the other he lost in the “big freeze of ’83”
while drinking the last of his Sterno
and breaking rock with a can of tuna—
smells of wood smoke and burning tires.
He runs calluses through his John the Baptist wave,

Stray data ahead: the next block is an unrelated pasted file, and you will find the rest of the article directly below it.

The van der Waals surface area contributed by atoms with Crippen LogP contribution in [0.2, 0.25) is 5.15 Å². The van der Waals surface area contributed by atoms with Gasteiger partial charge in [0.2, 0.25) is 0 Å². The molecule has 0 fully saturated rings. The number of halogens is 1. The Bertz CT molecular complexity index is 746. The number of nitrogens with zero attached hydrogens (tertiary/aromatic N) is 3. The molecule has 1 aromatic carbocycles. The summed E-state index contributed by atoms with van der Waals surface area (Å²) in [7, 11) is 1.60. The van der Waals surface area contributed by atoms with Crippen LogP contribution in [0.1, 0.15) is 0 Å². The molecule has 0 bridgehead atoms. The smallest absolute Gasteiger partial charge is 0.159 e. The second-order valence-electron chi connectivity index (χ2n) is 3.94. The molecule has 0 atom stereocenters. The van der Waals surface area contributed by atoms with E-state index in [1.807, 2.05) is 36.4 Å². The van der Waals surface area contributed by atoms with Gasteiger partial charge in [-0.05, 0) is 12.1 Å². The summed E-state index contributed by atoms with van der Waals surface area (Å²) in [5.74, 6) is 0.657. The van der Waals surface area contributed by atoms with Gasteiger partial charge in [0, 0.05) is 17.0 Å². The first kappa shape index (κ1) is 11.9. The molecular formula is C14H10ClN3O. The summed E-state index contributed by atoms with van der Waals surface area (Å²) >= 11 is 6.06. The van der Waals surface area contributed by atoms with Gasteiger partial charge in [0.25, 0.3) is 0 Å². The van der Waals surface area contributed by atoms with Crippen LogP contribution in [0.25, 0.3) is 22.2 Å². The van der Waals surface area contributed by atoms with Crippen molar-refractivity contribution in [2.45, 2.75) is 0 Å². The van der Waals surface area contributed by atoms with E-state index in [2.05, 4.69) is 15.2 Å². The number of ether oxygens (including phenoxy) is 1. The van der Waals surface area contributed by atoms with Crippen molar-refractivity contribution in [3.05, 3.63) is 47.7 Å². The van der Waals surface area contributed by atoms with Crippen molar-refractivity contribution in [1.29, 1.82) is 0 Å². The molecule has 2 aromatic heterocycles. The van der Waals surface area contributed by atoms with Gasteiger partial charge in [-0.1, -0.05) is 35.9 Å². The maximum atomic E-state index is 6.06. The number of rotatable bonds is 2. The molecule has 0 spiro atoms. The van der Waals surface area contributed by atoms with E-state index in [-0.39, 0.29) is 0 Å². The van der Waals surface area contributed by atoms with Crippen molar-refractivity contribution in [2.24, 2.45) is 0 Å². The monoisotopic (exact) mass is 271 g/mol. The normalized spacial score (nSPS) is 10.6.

and says the denim in his jeans
is greased with the handshakes he’s had
since he picked those pants up
at the Salvation Army.
He mutters as he listens
to the semis snap steel plates above,
in his hand, he holds cards with tattered edges,
and crayon pictures, memories, he says,
of Thanksgiving, Christmas, Father’s Day.